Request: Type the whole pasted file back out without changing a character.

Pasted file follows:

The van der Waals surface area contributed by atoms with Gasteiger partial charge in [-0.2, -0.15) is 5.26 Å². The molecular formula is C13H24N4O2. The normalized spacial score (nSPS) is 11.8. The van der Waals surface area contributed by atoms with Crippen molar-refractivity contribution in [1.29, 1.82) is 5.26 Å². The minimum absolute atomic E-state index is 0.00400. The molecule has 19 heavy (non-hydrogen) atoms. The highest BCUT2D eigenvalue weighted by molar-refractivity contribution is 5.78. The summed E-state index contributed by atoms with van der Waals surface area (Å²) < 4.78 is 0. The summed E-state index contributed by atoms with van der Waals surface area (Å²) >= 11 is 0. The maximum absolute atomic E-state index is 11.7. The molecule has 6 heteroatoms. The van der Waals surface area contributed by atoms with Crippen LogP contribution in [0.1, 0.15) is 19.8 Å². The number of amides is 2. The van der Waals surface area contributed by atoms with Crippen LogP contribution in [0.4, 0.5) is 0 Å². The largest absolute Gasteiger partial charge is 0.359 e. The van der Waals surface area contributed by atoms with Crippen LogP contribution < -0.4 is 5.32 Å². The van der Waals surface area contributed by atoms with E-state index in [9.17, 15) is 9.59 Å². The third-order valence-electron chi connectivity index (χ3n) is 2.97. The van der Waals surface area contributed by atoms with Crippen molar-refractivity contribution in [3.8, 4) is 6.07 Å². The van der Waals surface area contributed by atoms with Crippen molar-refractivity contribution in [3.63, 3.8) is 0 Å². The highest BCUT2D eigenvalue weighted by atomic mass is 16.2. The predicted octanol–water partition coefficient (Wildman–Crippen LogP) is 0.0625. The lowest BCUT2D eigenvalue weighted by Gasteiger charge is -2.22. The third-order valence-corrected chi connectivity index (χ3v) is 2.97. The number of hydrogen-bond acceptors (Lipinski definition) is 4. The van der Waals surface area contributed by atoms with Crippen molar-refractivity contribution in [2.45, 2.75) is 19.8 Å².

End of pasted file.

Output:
The van der Waals surface area contributed by atoms with Gasteiger partial charge in [-0.2, -0.15) is 5.26 Å². The molecular formula is C13H24N4O2. The normalized spacial score (nSPS) is 11.8. The van der Waals surface area contributed by atoms with Crippen molar-refractivity contribution in [1.29, 1.82) is 5.26 Å². The minimum absolute atomic E-state index is 0.00400. The molecule has 19 heavy (non-hydrogen) atoms. The highest BCUT2D eigenvalue weighted by molar-refractivity contribution is 5.78. The summed E-state index contributed by atoms with van der Waals surface area (Å²) < 4.78 is 0. The summed E-state index contributed by atoms with van der Waals surface area (Å²) >= 11 is 0. The maximum absolute atomic E-state index is 11.7. The molecule has 6 heteroatoms. The van der Waals surface area contributed by atoms with Crippen LogP contribution in [0.1, 0.15) is 19.8 Å². The number of amides is 2. The van der Waals surface area contributed by atoms with Crippen LogP contribution in [0.4, 0.5) is 0 Å². The largest absolute Gasteiger partial charge is 0.359 e. The van der Waals surface area contributed by atoms with Crippen LogP contribution < -0.4 is 5.32 Å². The van der Waals surface area contributed by atoms with E-state index in [9.17, 15) is 9.59 Å². The third-order valence-electron chi connectivity index (χ3n) is 2.97. The van der Waals surface area contributed by atoms with Crippen molar-refractivity contribution in [3.8, 4) is 6.07 Å². The van der Waals surface area contributed by atoms with Crippen molar-refractivity contribution in [3.63, 3.8) is 0 Å². The highest BCUT2D eigenvalue weighted by atomic mass is 16.2. The predicted octanol–water partition coefficient (Wildman–Crippen LogP) is 0.0625. The lowest BCUT2D eigenvalue weighted by Gasteiger charge is -2.22. The third-order valence-corrected chi connectivity index (χ3v) is 2.97. The number of hydrogen-bond acceptors (Lipinski definition) is 4. The van der Waals surface area contributed by atoms with Crippen molar-refractivity contribution in [2.45, 2.75) is 19.8 Å².